Despite a global push to protect Africa's most iconic species from avoidable extinction, the elicit trade in animal parts shows no signs of slowing -- and there's a sickening trail of blood to prove it.
In just the first two weeks of 2012, poachers in South Africa had slaughtered nearly as many rhinos that had been killed in all of 2007, putting it on track to being one of the deadliest years from the endangered species in recent memory. Sadly, as 2012 enters its final month, the grim predictions have been confirmed with 588 rhinos killed as of this writing, expected to reach 600 by year's end.
The well over a thousand rhinos killed in recent years has been driven primarily by the market for their horns in Asia, where they can fetch nearly $100 thousand per kilo for their supposed 'medicinal' qualities. A burgeoning wealthy class, mostly in China, is believed to be among the main consumers on the deadly black market.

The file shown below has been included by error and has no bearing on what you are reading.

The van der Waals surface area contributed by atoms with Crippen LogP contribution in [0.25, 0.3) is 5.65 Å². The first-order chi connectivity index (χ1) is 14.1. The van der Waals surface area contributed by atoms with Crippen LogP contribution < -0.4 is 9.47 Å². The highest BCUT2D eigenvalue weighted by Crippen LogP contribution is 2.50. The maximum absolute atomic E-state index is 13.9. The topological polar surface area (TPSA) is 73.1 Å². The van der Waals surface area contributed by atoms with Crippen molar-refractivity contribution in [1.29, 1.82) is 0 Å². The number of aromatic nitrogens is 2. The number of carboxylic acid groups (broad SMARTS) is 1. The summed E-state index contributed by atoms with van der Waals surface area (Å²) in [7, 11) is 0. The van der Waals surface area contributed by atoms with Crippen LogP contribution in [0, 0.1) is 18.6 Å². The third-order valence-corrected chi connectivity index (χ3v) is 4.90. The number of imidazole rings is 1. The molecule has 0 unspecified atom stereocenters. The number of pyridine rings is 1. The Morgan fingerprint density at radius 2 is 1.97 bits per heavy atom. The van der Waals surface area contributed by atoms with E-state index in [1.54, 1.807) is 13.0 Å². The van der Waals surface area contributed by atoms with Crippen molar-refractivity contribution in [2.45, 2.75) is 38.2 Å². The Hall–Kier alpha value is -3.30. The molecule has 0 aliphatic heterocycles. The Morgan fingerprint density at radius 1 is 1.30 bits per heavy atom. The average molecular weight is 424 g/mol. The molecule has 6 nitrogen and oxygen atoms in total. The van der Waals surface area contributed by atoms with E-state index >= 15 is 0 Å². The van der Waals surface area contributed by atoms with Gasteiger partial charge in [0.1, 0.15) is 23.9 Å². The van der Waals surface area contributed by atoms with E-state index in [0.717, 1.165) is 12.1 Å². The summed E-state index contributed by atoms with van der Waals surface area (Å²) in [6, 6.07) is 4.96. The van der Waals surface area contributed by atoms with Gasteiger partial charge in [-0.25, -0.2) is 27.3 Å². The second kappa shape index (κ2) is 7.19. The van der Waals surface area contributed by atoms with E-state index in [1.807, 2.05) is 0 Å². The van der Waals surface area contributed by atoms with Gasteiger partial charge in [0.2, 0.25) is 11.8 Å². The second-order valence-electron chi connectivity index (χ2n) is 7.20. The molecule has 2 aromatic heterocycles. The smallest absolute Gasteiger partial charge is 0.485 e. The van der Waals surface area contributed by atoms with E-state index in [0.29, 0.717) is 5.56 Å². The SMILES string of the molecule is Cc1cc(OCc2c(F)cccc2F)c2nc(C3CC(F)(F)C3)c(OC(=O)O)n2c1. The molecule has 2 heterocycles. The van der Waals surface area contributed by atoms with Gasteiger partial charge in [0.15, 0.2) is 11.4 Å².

In light of the rising demand for rhino horns, poaching has spiked as well. The resulting slaughter, experts warn, is inherently unsustainable as rhino death rates now exceed births.
"Villagers are at the bottom of the chain and can earn several months income through two or three days of poaching. Huge amounts of money is in circulation,” says Dr. Joseph Okori, of the World Wildlife Fund. "The rhino faces extinction within 10 years if we do not reverse this trend.”